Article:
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How to Become a Wedding Planner

Want to learn how to become a wedding planner? Are you a creative person who has a passion for weddings and/or event planning? Does the idea of helping a couple put together a memorable wedding ceremony and reception excite you? If so, then a career as a wedding planner just might be your calling. Of course, not just anybody can become a wedding planner, there are some hoops you’ll need to jump through, and some vital steps you’ll need to take to make it happen.

Wedding Planner Schools

While extensive schooling isn’t a formal requirement to be come a wedding planner, you’ll want to at least have a high school diploma or equivalent (GED). From there, while colleges and universities typically don’t offer official degrees in wedding planning, there are some relevant bachelor’s degree programs that may be worth pursuing. A few examples of useful bachelor’s degrees for a wedding planner include:


  • Marketing
  • Public Relations
  • Hospitality
  • Event Management

Of course, there are some schools that offer a certificate in wedding planning, so if a four-year degree isn’t up your alley, this might be something worth looking into. The nice thing about wedding planner schools is that as certificate programs, they tend to be available online and at some college campuses.

Finding Wedding Planner Jobs

Once you have the recommended formal education, it’s time to gain some relevant experience, before you start looking for wedding planning jobs. For hands-on experience, consider applying for jobs in the event-planning industry. For example, a job at a catering company, wedding venue, or event planning service can help you develop skills that will be applicable to your career in wedding planning. When it comes to learning how to become a wedding planner, experience is key. Having these items on your resume, along with your formal education, will make you more marketable.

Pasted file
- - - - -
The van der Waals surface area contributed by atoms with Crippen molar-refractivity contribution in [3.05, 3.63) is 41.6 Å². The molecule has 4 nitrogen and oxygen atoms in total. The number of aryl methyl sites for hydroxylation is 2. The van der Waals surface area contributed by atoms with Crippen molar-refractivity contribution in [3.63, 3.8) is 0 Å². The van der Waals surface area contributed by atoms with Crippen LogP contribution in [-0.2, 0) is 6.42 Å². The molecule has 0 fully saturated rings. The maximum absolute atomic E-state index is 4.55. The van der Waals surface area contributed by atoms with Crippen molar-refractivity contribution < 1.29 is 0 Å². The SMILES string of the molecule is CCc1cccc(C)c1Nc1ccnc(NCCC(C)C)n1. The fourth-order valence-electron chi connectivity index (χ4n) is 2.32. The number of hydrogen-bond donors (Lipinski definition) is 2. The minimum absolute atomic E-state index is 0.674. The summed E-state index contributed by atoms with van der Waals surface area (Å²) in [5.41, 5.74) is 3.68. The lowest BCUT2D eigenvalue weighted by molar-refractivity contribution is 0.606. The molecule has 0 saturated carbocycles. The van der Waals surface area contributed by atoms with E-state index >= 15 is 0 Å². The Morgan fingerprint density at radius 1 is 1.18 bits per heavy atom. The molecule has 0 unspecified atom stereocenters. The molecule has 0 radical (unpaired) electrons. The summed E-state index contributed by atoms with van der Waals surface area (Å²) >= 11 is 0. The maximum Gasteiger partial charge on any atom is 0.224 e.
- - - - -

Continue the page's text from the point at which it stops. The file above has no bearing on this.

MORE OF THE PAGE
When it comes time to apply for wedding planning jobs, understand that you have the flexibility to work either for a private company, or as an independent contractor (but with the latter, you’ll need to build your own client base, which can be difficult for those just starting out).

What to Expect: Wedding Planner Salary

A common question people have regarding how to become a wedding planner is what to expect and what is considered a typical wedding planner salary. According to The Wedding Planner Book, most wedding planners make around $45,000 per year, or an average of around $3,200 per wedding. This can vary greatly from person to person; some planners can make more than $100,000 per year, once they become well established.

Now that you have a better idea of what to expect when it comes to how to become a wedding planner, it’s time to decide if this is going to be the right long-term career option for you.


Learn At Home How to Become a Wedding Planner – Penn Foster, Wedding Planner Certification

Becoming a Wedding Planner Where to Start

Wedding Planning Courses Online – Wedding Planning Institute



How to Become a Professor